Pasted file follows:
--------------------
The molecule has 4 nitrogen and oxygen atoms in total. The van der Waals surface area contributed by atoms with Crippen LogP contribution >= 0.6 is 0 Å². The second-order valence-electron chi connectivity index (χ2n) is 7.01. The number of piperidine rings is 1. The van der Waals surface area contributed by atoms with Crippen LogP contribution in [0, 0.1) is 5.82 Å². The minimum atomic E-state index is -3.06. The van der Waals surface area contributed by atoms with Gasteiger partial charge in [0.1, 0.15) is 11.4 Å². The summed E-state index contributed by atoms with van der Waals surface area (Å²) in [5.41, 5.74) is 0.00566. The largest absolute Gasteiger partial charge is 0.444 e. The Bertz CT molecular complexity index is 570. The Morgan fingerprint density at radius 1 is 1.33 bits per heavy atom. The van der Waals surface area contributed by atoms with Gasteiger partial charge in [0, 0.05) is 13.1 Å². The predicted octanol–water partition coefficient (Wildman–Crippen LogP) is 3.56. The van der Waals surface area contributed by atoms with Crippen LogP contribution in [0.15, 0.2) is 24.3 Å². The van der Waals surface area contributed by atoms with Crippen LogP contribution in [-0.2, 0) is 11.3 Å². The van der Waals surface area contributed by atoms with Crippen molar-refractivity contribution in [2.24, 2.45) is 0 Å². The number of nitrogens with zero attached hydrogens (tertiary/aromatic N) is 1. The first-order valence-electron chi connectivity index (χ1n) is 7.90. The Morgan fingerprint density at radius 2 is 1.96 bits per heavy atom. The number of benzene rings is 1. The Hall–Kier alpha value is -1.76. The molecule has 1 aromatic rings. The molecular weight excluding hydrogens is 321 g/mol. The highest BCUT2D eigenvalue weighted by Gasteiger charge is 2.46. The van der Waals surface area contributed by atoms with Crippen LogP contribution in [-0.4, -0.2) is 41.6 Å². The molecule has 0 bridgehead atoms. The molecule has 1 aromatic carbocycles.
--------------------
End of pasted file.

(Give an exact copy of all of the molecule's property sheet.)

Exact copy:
The molecule has 4 nitrogen and oxygen atoms in total. The van der Waals surface area contributed by atoms with Crippen LogP contribution >= 0.6 is 0 Å². The second-order valence-electron chi connectivity index (χ2n) is 7.01. The number of piperidine rings is 1. The van der Waals surface area contributed by atoms with Crippen LogP contribution in [0, 0.1) is 5.82 Å². The minimum atomic E-state index is -3.06. The van der Waals surface area contributed by atoms with Gasteiger partial charge in [0.1, 0.15) is 11.4 Å². The summed E-state index contributed by atoms with van der Waals surface area (Å²) in [5.41, 5.74) is 0.00566. The largest absolute Gasteiger partial charge is 0.444 e. The Bertz CT molecular complexity index is 570. The Morgan fingerprint density at radius 1 is 1.33 bits per heavy atom. The van der Waals surface area contributed by atoms with Gasteiger partial charge in [0, 0.05) is 13.1 Å². The predicted octanol–water partition coefficient (Wildman–Crippen LogP) is 3.56. The van der Waals surface area contributed by atoms with Crippen LogP contribution in [0.15, 0.2) is 24.3 Å². The van der Waals surface area contributed by atoms with Crippen LogP contribution in [-0.2, 0) is 11.3 Å². The van der Waals surface area contributed by atoms with Crippen molar-refractivity contribution in [2.24, 2.45) is 0 Å². The number of nitrogens with zero attached hydrogens (tertiary/aromatic N) is 1. The first-order valence-electron chi connectivity index (χ1n) is 7.90. The Morgan fingerprint density at radius 2 is 1.96 bits per heavy atom. The number of benzene rings is 1. The Hall–Kier alpha value is -1.76. The molecule has 1 aromatic rings. The molecular weight excluding hydrogens is 321 g/mol. The highest BCUT2D eigenvalue weighted by Gasteiger charge is 2.46. The van der Waals surface area contributed by atoms with Crippen LogP contribution in [-0.4, -0.2) is 41.6 Å². The molecule has 0 bridgehead atoms. The molecule has 1 aromatic carbocycles.